server administration tutorial unix

Sharing and Logging Sessions with Screen

Screen is a program that can be used to manage multiple shells from within one connection. You can navigate between terminals as well as detach the screen so the programs you are running will continue to run in the background after the connection is broken. One overlooked feature is the ability to display and/or show what you are doing to another user in realtime.

Screen has many features, but the two I will concentrate on today are sharing of sessions and logging output, both of which are extremely useful. First though, I will give a brief introduction to Screen and it’s uses.

If you have not done so already, you will want to install screen either by compiling from source or through your package manager. I will not go into detail on how to install screen, as a quick Google search should explain all you need to know.

Once you have Screen up and running, you can create and move through windows. Please note, the keystrokes and commands covered here are just a minimal set of what Screen can do, if you want more functionality, please check the screen manpage.

After you have started a Screen session with the screen command, you have a few keystrokes that are critical to moving through and managing your windows. Please note, all keystrokes begin with ‘CTRL-a’, and then are followed by another character. For example, in order to create a window you would use ‘CTRL-a c’. The following table assumes you use control-a proceeding all of the commands so only the character is listed.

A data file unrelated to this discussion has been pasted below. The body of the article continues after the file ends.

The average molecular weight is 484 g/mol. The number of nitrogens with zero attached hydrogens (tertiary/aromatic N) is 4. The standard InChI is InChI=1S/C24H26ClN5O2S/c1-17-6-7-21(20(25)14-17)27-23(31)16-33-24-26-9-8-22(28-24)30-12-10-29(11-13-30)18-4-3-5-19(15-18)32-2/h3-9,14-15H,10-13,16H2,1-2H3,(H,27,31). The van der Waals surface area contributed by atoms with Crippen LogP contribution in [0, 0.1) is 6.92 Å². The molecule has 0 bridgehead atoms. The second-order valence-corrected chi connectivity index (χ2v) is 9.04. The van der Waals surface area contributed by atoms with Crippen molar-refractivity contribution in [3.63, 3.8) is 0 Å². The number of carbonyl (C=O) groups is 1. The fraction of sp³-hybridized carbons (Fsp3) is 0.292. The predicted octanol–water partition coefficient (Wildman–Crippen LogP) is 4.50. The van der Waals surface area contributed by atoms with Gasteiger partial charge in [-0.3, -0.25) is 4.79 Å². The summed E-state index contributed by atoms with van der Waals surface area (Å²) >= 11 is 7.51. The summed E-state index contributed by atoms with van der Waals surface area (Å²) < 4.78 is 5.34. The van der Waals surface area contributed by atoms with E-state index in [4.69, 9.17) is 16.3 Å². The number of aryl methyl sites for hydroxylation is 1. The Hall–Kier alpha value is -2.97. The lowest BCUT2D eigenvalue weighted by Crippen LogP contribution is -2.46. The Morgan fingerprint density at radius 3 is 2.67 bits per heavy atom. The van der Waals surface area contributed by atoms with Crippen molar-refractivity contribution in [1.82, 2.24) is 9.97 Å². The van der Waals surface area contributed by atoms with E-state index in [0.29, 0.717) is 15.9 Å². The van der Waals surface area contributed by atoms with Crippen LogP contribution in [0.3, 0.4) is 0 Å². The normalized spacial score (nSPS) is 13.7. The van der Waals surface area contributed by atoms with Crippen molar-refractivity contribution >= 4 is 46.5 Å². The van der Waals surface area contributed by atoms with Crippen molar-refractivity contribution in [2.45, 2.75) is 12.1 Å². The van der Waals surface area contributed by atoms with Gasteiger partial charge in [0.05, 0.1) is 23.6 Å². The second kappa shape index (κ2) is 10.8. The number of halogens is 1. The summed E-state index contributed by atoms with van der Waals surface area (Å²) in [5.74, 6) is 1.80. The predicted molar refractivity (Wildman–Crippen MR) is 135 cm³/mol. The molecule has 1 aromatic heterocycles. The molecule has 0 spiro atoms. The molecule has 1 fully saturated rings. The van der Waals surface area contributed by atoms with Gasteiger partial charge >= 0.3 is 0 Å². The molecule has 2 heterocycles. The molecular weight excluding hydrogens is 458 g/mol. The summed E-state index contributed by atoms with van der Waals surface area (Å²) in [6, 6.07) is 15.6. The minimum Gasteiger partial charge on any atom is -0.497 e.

key Description
c Creates a window.
n Moves to the next window.
p Moves to the previous window.
d Detaches Screen.

Now that you have the basics of Screen, we can cover logging and sharing sessions. Sharing sessions is useful for example if you wish to help someone perform a task or let them monitor what you type into a shell as you are providing support. In order to share a session, one party needs to create the session by using screen -S foobar. Make sure that the session name is named so that you will remember it. In this example, the session name would be ‘foobar’. Then in order for the other party to connect, they just need to use screen -x foobar.

If you do not create a session, you can use screen -list to find the created screen. From there, you can specify the name.

Logging is yet another useful feature of screen; you can provide support or even keep track of your own actions by using screen -L. Screen will create a “screenlog.x” where x is the number of the window you are in to log each window.

As always, comments, ideas and suggestions for this article or future articles is welcome.

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